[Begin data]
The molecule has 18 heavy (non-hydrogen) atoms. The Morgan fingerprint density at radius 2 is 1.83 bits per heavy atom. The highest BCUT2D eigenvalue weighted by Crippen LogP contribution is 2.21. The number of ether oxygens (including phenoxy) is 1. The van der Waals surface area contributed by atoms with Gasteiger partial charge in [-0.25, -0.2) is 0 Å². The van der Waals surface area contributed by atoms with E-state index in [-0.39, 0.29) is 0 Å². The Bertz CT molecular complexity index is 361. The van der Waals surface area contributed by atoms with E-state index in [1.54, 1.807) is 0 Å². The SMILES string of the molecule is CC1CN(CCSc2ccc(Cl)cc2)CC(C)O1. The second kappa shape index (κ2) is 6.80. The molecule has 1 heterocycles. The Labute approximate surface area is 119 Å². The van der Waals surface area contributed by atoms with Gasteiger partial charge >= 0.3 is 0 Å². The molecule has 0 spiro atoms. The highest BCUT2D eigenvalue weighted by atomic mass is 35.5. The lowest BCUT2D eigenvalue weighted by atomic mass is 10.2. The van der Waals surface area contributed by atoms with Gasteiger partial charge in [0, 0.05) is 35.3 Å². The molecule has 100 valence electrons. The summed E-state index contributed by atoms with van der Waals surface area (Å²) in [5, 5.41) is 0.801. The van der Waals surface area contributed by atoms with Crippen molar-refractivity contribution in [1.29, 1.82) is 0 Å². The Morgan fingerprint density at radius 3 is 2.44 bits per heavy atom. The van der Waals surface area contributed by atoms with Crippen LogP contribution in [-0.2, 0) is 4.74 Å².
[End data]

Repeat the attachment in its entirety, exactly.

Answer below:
The molecule has 18 heavy (non-hydrogen) atoms. The Morgan fingerprint density at radius 2 is 1.83 bits per heavy atom. The highest BCUT2D eigenvalue weighted by Crippen LogP contribution is 2.21. The number of ether oxygens (including phenoxy) is 1. The van der Waals surface area contributed by atoms with Gasteiger partial charge in [-0.25, -0.2) is 0 Å². The van der Waals surface area contributed by atoms with E-state index in [-0.39, 0.29) is 0 Å². The Bertz CT molecular complexity index is 361. The van der Waals surface area contributed by atoms with E-state index in [1.54, 1.807) is 0 Å². The SMILES string of the molecule is CC1CN(CCSc2ccc(Cl)cc2)CC(C)O1. The second kappa shape index (κ2) is 6.80. The molecule has 1 heterocycles. The Labute approximate surface area is 119 Å². The van der Waals surface area contributed by atoms with Gasteiger partial charge >= 0.3 is 0 Å². The molecule has 0 spiro atoms. The highest BCUT2D eigenvalue weighted by atomic mass is 35.5. The lowest BCUT2D eigenvalue weighted by atomic mass is 10.2. The van der Waals surface area contributed by atoms with Gasteiger partial charge in [0, 0.05) is 35.3 Å². The molecule has 100 valence electrons. The summed E-state index contributed by atoms with van der Waals surface area (Å²) in [5, 5.41) is 0.801. The van der Waals surface area contributed by atoms with Crippen molar-refractivity contribution in [1.29, 1.82) is 0 Å². The Morgan fingerprint density at radius 3 is 2.44 bits per heavy atom. The van der Waals surface area contributed by atoms with Crippen LogP contribution in [-0.2, 0) is 4.74 Å².